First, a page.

Q: But these are little things. I mean, one cannot micro-manage a whole country. We know it from the socialist countries, the communist countries. It didn't work there, and it can't work here. We know that because it obviously has not worked. So, is there some other agenda we are not aware of?
V: Of course, there is...
Q: To what extent do countries in the world impose their own sanctions on businesses and individuals just as the U.S. is doing to us in this situation? And how much do those relate the U.N.-imposed sanctions?
V: The U.N. doesn't impose sanctions. It's the Security Council member governments [that] are the ones that come together and impose sanctions. We are the U.N. We implement what we are allowed to implement. So, I don't see a distinction between a U.S. sanction, in broad terms, and what is done and coming out of the Security Council of the U.N. I think the leader in the discussion for sanctions is the U.S. side. And they are the ones, together with the British, who have devised many of these special provisions that govern the implementation of the 986 Program. So I think they are coming together in that Security Council of 15 nations and work as a team, and that is the outcome. I don't see a separate U.S. sanction regime that is markedly different from the U.N. Security Council sanction regime. You have features that are bilateral, like the no-fly zone situation. But, in terms of what comes in for the people, I think there is pretty much a common view in the Security [Council], or was, [of] how to handle that.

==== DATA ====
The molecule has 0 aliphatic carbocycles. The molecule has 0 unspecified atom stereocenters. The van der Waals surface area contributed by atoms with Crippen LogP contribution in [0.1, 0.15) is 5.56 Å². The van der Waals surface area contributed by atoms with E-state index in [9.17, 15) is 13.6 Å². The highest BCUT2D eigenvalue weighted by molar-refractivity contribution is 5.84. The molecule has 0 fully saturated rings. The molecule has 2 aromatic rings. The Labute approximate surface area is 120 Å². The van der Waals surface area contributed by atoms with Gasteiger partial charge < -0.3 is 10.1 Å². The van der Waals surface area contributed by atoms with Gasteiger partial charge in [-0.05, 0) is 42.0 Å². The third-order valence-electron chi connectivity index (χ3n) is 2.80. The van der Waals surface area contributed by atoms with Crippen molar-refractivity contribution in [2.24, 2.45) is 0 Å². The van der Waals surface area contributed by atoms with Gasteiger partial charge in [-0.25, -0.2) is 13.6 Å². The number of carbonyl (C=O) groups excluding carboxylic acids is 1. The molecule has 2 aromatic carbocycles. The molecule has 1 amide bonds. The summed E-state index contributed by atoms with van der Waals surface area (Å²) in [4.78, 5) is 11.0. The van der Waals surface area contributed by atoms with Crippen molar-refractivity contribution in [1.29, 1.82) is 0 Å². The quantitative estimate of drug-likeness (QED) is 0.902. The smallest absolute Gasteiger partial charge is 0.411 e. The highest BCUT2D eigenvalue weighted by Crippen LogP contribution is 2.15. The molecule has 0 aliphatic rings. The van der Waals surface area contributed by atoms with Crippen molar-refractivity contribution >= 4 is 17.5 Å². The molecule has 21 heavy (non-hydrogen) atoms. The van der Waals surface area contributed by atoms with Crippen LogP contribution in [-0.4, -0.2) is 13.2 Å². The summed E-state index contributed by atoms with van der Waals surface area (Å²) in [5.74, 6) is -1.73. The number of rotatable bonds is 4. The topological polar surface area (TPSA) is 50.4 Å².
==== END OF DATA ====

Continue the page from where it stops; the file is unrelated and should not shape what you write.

Q: Can you say something about malnutrition, chronic malnutrition...? And whether you feel that the oil-for-food program as it stands is going to be able to do anything more than kind of keep the rations alive?
V: Well, if you talked to UNICEF, then they gave you already some information. I just want to say, malnutrition – general malnutrition, acute malnutrition, chronic malnutrition – all three are in better shape in the northern areas, in these three northern Kurdish areas, than in the rest. That has many quite objective reasons. One of which is that in the Kurdish part of Iraq, the per capita contribution from the humanitarian program is much higher than in the rest of Iraq. That's one reason. The other is that the Kurdish areas are adjacent to Turkey through which a lot of illegal items are coming into Iraq. [Another reason is] the market mechanisms are much better functioning in those parts. There's much more private activity than there is in this part of the country. That explains the differential between the North and the Center-South. Having said that, I'm sure my UNICEF colleague did say to you that none of the figures, neither the 23% for general malnutrition in the South-Center nor the 14% in the North, are an acceptable figure. It's bad, and one should try and do something about it. The food basket has never managed to meet, over any length of time, the caloric levels of initially 2,300 then lowered to 2,200 calories per day – always a bit lower. So, the food basket isn't adequate.
Q: But what about the oil-for-food program? Because you gave the...half yearly income. Can you explain where those figures come from, because at the moment, in theory, Iraq is allowed to raise I think 5.26 billion [dollars]?